A nonprofit organization may choose to insource all or pieces of an entire function. For example, it is not necessary to insource the entire fundraising function to a third party. Many organizations simply wish to insource prospect research or grant writing, while retaining all other fundraising‐related responsibilities in‐house. Service providers are typically very flexible and willing to work with clients around which areas remain in‐house and those that are insourced to a third party.

It is helpful to have a general idea of which services your organization wishes to insource prior to contacting a vendor. A comprehensive listing of services provided by different insourcing providers, by functional areas, can be found below.

Information Technology

  1. Strategic technology planning
  2. IT audit management
  3. Procurement
  4. Server installation and management
  5. Network installation and management
  6. Desktop/laptop installation and management
  7. Mobile device support
  8. Cloud services
  9. Server back‐up and maintenance
  10. Systems monitoring
  11. Network system upgrades
  12. Networking across multiple sites (WAN)
  13. Virtual Private Networking (VPN)
  14. Network security
  15. Software updates
  16. Website creation
  17. Website maintenance and uploads
  18. Development and maintenance of intranet
  19. Development and maintenance of extranet

 Bookkeeping & Financial Management

  1. Strategic financial planning
  2. General bookkeeping (including A/R processing, A/P processing and bank reconciliations)
  3. Management of relationship with payroll processing firm
  4. Preparation of donation receipts and thank you letters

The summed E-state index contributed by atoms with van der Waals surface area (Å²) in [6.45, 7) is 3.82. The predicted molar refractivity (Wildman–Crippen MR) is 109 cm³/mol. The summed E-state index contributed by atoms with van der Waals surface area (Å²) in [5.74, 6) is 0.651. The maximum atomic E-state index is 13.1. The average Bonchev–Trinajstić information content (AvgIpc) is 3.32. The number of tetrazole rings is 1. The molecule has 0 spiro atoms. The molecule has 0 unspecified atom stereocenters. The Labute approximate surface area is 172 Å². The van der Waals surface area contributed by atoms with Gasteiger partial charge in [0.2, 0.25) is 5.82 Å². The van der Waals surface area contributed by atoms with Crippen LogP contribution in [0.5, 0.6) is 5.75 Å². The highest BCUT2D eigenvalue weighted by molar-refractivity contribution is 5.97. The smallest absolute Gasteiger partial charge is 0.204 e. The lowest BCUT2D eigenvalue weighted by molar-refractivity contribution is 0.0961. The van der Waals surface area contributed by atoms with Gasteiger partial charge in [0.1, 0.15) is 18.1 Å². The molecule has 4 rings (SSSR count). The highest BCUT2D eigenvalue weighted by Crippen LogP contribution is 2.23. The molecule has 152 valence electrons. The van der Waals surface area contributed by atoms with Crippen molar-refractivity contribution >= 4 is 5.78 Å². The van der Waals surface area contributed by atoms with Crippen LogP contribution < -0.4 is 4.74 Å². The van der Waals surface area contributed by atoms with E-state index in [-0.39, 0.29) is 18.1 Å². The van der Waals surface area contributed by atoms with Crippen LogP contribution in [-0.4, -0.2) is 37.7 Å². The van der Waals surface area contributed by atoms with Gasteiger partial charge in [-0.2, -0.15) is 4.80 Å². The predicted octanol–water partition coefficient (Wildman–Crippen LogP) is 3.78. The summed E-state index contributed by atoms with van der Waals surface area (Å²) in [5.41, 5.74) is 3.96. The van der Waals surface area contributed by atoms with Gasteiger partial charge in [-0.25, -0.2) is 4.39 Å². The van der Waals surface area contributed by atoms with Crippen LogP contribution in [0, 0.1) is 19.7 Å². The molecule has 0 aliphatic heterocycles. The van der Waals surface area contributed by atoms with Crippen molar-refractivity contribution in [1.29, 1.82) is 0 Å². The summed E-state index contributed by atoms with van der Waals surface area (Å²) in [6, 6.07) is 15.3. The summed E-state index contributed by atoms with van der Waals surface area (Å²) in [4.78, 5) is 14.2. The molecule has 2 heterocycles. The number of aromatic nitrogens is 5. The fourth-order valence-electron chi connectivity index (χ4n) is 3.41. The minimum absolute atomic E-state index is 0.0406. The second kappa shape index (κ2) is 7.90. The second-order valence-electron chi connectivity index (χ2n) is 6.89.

5. Audit preparation
  6. Assistance with budget preparation
  7. Chart of Accounts preparation and/or updates
  8. Creation of financial reports
  9. Board reporting
  10. Funder reporting
  11. Forecasting

Fundraising

  1. Strategic fundraising planning and execution
  2. Grant writing
  3. Grant management
  4. Prospect research
  5. Individual
  6. Foundation
  7. Corporate
  8. Government
  9. Event management
  10. Major gift campaigns
  11. Capital campaigns
  12. Planned giving
  13. Government contracts
  14. Direct mail and e‐solicitations
  15. Database management
  16. Board and staff development

Marketing & Communications

  1. Strategic communications planning and execution
  2. Media relations and management (including press releases, research and media placements)
  3. Crisis communication
  4. Branding
  5. Creation of donor communication and solicitation materials
  6. Creation of social marketing/program materials
  7. Staff training for media interviews and public speaking
  8. Social network capacity building
  9. Website development and design
  10. General advertising and marketing
  11. Special event promotion

Risk Management

  1. Strategic risk management assessments and periodic risk reviews
  2. Property and casualty products and services
  3. Employee benefits and retirement products and services
  4. Health insurance products and services
  5. Staff training
  6. Training, procedures and policy manuals

Human Resources

  1. Strategic human resources planning and execution
  2. Recruitment and staffing (permanent and temp)
  3. Benefits administration and consultation
  4. Training and development
  5. Performance management
  6. Employee/labor relations services
  7. Compensation analyses/salary surveys
  8. Creation of employee manuals/policies
  9. HR compliance, audit and assessment
  10. HR help desk

WeSupportMinistries helps you grow your reach and scale by finding your teams that draw in on the important elements of your non-profit.